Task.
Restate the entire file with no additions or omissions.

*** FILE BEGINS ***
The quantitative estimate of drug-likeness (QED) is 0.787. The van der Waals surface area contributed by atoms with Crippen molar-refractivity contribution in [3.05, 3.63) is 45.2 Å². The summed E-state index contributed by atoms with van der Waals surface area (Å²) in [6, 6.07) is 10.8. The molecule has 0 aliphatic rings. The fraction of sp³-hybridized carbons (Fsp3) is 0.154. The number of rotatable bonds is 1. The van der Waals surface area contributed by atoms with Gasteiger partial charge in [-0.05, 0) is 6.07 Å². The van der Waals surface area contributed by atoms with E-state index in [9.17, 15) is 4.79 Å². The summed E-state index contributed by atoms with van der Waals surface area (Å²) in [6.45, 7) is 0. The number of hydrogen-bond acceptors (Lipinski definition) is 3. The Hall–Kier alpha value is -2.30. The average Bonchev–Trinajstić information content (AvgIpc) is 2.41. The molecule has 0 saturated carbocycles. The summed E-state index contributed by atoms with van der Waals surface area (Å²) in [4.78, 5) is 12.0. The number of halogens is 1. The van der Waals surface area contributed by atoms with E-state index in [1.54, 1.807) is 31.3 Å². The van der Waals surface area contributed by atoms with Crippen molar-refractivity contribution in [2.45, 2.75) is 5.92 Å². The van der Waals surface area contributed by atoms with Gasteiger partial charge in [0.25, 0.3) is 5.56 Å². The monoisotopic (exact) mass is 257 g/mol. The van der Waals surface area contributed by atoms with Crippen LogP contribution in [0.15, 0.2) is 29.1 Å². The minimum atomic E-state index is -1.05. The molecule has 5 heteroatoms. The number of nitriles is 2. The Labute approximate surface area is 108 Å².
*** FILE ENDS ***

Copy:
The quantitative estimate of drug-likeness (QED) is 0.787. The van der Waals surface area contributed by atoms with Crippen molar-refractivity contribution in [3.05, 3.63) is 45.2 Å². The summed E-state index contributed by atoms with van der Waals surface area (Å²) in [6, 6.07) is 10.8. The molecule has 0 aliphatic rings. The fraction of sp³-hybridized carbons (Fsp3) is 0.154. The number of rotatable bonds is 1. The van der Waals surface area contributed by atoms with Gasteiger partial charge in [-0.05, 0) is 6.07 Å². The van der Waals surface area contributed by atoms with E-state index in [9.17, 15) is 4.79 Å². The summed E-state index contributed by atoms with van der Waals surface area (Å²) in [6.45, 7) is 0. The number of hydrogen-bond acceptors (Lipinski definition) is 3. The Hall–Kier alpha value is -2.30. The average Bonchev–Trinajstić information content (AvgIpc) is 2.41. The molecule has 0 saturated carbocycles. The summed E-state index contributed by atoms with van der Waals surface area (Å²) in [4.78, 5) is 12.0. The number of halogens is 1. The van der Waals surface area contributed by atoms with E-state index in [1.54, 1.807) is 31.3 Å². The van der Waals surface area contributed by atoms with Crippen molar-refractivity contribution in [2.45, 2.75) is 5.92 Å². The van der Waals surface area contributed by atoms with Gasteiger partial charge in [0.25, 0.3) is 5.56 Å². The monoisotopic (exact) mass is 257 g/mol. The van der Waals surface area contributed by atoms with Crippen LogP contribution in [0.15, 0.2) is 29.1 Å². The minimum atomic E-state index is -1.05. The molecule has 5 heteroatoms. The number of nitriles is 2. The Labute approximate surface area is 108 Å².